Domestic violence ‘overwhelmingly’ a male issue
MEN are nearly five times as likely to be a domestic violence offender than women in Queensland, new figures show.
Over 82 per cent of offenders of family and domestic violence in Queensland were men in the 2018-19 financial year, according to Australian Bureau of Statistics figures released today.
There were over 60 per cent of offenders aged between 20 and 39, and nearly 8 per cent of offenders were aged between 10 and 19.
Those aged 60 and over made up just 2 per cent of the total number of domestic violence offenders.
Non-indigenous people made up 69 per cent of offenders.
Figures show there were 10,825 male offenders of domestic violence and 2308 women.
There were more than 2000 men charged with offences twice and 101 men who had five or more domestic violence proceedings against them.
Among the most serious of offences, there were 532 men who committed sexual-assault-related offences, compared with just 16 women.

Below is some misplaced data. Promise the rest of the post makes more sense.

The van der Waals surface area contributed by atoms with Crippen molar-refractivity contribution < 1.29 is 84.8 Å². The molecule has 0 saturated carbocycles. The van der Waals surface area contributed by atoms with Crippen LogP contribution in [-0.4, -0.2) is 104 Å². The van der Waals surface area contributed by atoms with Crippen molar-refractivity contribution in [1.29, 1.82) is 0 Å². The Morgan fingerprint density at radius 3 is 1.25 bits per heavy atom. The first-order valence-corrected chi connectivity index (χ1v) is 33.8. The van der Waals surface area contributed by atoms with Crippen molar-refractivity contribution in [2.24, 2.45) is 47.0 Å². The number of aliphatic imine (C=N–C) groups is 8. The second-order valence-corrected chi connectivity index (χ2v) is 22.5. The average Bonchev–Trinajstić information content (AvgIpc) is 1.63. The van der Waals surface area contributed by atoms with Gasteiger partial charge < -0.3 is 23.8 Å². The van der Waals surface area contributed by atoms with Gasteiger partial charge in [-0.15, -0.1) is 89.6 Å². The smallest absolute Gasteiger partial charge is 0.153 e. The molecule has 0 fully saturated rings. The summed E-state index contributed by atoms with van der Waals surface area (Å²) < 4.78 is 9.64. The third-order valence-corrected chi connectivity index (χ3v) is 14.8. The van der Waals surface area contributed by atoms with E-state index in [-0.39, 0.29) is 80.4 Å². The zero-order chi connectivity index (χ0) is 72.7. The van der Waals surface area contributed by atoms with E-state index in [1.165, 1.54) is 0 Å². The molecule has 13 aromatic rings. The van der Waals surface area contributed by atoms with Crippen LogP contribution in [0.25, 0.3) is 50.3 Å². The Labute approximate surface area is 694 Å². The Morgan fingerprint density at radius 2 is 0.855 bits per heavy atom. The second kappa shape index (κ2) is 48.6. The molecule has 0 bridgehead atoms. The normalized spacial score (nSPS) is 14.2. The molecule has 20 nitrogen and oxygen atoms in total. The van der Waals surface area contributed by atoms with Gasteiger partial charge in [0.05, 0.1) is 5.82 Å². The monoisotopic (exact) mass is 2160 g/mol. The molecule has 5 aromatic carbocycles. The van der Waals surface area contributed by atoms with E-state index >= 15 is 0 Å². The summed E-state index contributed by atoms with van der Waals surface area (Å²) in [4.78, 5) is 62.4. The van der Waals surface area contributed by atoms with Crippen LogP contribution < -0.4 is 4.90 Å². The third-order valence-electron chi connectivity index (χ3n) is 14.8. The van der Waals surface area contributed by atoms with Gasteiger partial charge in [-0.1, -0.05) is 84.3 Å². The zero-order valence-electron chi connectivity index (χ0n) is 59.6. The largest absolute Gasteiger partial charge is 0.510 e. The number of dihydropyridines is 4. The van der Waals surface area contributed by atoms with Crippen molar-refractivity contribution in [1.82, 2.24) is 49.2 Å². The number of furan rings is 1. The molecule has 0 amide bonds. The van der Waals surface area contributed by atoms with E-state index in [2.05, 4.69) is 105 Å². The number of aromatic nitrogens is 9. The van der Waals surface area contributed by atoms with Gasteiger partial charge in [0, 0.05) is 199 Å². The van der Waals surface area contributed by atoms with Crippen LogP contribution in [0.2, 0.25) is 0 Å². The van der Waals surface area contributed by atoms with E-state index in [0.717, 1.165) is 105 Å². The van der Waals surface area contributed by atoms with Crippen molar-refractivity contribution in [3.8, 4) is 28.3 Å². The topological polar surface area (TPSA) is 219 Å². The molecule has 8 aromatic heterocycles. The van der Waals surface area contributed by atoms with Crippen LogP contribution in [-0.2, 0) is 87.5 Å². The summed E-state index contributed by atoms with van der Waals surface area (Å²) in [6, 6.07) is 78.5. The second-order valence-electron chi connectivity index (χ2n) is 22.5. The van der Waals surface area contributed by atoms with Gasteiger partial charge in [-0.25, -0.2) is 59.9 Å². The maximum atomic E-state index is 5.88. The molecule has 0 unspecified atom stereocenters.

There were 2315 men charged with acts intended to cause injuries compared with 617 women; nine men with abduction offences and no women offenders; 556 men with property offences compared to 125 women and 7395 men charged with breaching orders compared with 1534 women.
Separate ABS data released in January estimates 3.6 per cent of Queensland women experience partner violence in the past two years.
Bond University professor and former police detective Terry Goldsworthy said the results were not surprising, and domestic violence was overwhelmingly an issue for men.
"Having said that, obviously there is a component where females are committing similar behaviour," Dr Goldsworthy said.
"When we are talking about DV, we shouldn't be relegating it to a gender war.
"Repeat offending, again, we know that there is a certain level of recidivism in DV so that is not surprising.
"Some people just don't get the message that you can't do it and they are prepared to keep offending."
*For 24-hour domestic violence support call the national hotline 1800RESPECT on 1800 737 732 or MensLine on 1800 600 636.